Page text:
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  3. Anonymous4:03 AM

    Well as it was said earlier know one really knows what is going to happen. Personally if what I have been readinf is true we are in for one bad time. Possibly the end of cheap energy and life as we know it now.

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  4. Anonymous4:05 AM

    Well as it was said earlier know one really knows what is going to happen. Personally if what I have been readinf is true we are in for one bad time. Possibly the end of cheap energy and life as we know it now.

    http://lifeaftertheoilcrash.net

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  5. Chris said: "The Day After Tomorrow is case and point. Although it set the pace of global climate change at an almost absurd rate and was a silly movie in general, it provided a real booster shot to the global warming debate."

    You say the movie provides a booster shot to the global warming debate, and I'm simply saying it's an illigitimate boost. All hype, no fact.

    I'm not suggesting we stick our heads in the sand, only that we look at facts, not hype. And gov't grant recipients are, imho, subject to real conflict of interest issues. Sort of like experts hired in litigation--if you don't have the right opinion, you don't get hired.

    Consider the recent issues about mercury output levels and how dangerous it is to infants, etc. No one says it's not potentially harmful, but significant steps have been taken to reduce mercury atmosphere output to 25% of what it was two decades ago despite the increased voluem of activity in that timeframe.

    Our industries are spending billions a year to improve our air quality, yet environmentalists expect us to cut our economic throats with the Kyoto rollbacks without holding other major producers of pollution like China and India to a similar standard. This is a "green" blog, perhaps you can explain the lopsided logic.

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  6. Sorry Adam, I got you confused with Chris.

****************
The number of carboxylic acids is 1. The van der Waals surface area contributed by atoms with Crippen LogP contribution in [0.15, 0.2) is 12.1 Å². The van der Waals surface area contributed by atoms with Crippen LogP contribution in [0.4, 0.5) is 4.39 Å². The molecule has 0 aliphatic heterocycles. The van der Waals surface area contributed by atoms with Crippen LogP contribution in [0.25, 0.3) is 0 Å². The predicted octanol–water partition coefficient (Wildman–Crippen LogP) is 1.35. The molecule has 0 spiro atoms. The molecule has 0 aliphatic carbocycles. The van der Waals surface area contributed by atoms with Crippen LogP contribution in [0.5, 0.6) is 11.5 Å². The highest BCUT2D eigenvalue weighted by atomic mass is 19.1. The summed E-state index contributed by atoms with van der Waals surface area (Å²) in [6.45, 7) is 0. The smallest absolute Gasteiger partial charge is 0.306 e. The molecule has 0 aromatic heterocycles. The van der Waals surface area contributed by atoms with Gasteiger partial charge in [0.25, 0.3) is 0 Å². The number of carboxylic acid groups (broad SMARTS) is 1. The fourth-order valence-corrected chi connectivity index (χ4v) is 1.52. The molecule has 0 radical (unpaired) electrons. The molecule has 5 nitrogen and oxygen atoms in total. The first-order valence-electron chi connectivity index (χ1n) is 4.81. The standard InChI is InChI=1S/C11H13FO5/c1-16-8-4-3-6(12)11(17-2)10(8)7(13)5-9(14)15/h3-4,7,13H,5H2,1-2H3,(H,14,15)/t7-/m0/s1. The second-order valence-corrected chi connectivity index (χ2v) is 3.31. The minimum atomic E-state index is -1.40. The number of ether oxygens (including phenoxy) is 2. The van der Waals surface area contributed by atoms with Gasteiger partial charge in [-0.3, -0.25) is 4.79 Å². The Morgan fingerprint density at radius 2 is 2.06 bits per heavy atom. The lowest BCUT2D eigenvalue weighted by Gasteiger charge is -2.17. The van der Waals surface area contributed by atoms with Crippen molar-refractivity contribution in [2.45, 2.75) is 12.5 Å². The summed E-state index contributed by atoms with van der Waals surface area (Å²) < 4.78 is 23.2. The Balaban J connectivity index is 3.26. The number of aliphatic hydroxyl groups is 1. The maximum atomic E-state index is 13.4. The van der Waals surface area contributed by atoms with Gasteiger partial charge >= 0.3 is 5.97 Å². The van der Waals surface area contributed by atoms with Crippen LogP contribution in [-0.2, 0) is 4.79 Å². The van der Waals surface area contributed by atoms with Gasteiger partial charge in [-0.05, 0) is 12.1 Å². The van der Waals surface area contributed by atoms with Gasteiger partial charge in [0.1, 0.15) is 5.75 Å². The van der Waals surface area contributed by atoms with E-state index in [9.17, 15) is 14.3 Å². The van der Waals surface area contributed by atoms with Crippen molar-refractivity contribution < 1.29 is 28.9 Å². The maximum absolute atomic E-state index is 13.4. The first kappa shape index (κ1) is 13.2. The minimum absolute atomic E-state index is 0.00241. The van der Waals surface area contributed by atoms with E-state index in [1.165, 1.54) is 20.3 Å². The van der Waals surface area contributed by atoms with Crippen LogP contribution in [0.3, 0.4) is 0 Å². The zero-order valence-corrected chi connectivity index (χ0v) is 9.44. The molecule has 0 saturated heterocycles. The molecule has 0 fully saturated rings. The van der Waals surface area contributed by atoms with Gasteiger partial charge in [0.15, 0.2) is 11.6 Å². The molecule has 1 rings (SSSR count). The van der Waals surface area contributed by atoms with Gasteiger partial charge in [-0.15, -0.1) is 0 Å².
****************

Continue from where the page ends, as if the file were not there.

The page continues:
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  7. Well the logic, from China and India's POV, is simple. Europe and North America have reaped the benefits of careless and cheap industrialization while creating almost the entire burden of the greenhouse gas problem, so why should those countries be barred from doing the same? For them, it's an equity issue.

    Of course, I wish they would agree to curb their emissions and invest in smarter, greener routes to industrialization, but for America not to abide by the Kyoto protocol because of what China and India do is downright ridiculous and incredibly irresponsible. The Kyoto protocol is close to meaningless without our participation because we contribute about half the world's greenhous gas emissions -- the overall rate at which we put them out has actually increased since the "Clear Skies" initiative, perhaps the most blatnatly Orwellian policy ever named.

    I'm not even going to have the discussion about the scientific certainty issues; the unanimous consensus among THOUSANDS OF THE WORLD's best scientists is real, and global warming caused by humans is real. Not even policy-making Republicans really believe there is doubt anymore, it's just their party line rhetoric to dodge the issue by saying they want to wait for "sound science." (Cf. the recent three-part article, as long as a short book in total, from The New Yorker.)

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  8. Anonymous6:18 AM

    I wish people who didn't have a clue about science would just shut their mouths and let those who actually have a clue make policy.

    It just doesn't work that way with people. People love to talk out their asses all day long.

    People are so fucking stupid and annoying, I'm going to try not to enjoy watching them piss their pants when shit really starts to hit the fan.

    Population has doubled in the last 50 years and the largest mass extinction of species since 65 million years (when the dinosaurs died out) has already occured.

    China is going to bid high for the dwindling oil supplies that our economy depends on, and morbidly-obese, blissfully-ignorant, Bush-loving morons are going to have to work a lot harder to stay afloat.

    Just remember, some of us told you so a long time ago and you ignored us.

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  9. Anon 28:58 AM

    Not to worry Anonymous, not only will we control mideastern oil in ten years, we will have Alaska, our West coast and the Gulf coast looking like Texas of the 1930's. Chrismas trees everywhere! The Chinese can buy whatever we can spare them!

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  10. Anonymous12:45 AM

    Regular Unleaded $0.999 OR BUST!

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  11. Anonymous12:28 AM

    "the oil storm" is a warning to the sheeple of what will happen if the smirking chimp does not get his energy bill passed in congress. he wants to make us happy to pay $3.00/gallon.

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  12. Anonymous12:06 AM

    I think all you Kyoto supporters have forgotten that the treaty would most likely cripple the world economy, which would lead to major unemployment, which would in turn lead to greater levels of poverty; and people mired in poverty tend not to give a rat's a** about the environment.

    Chew on that thought a bit, my dear greenies.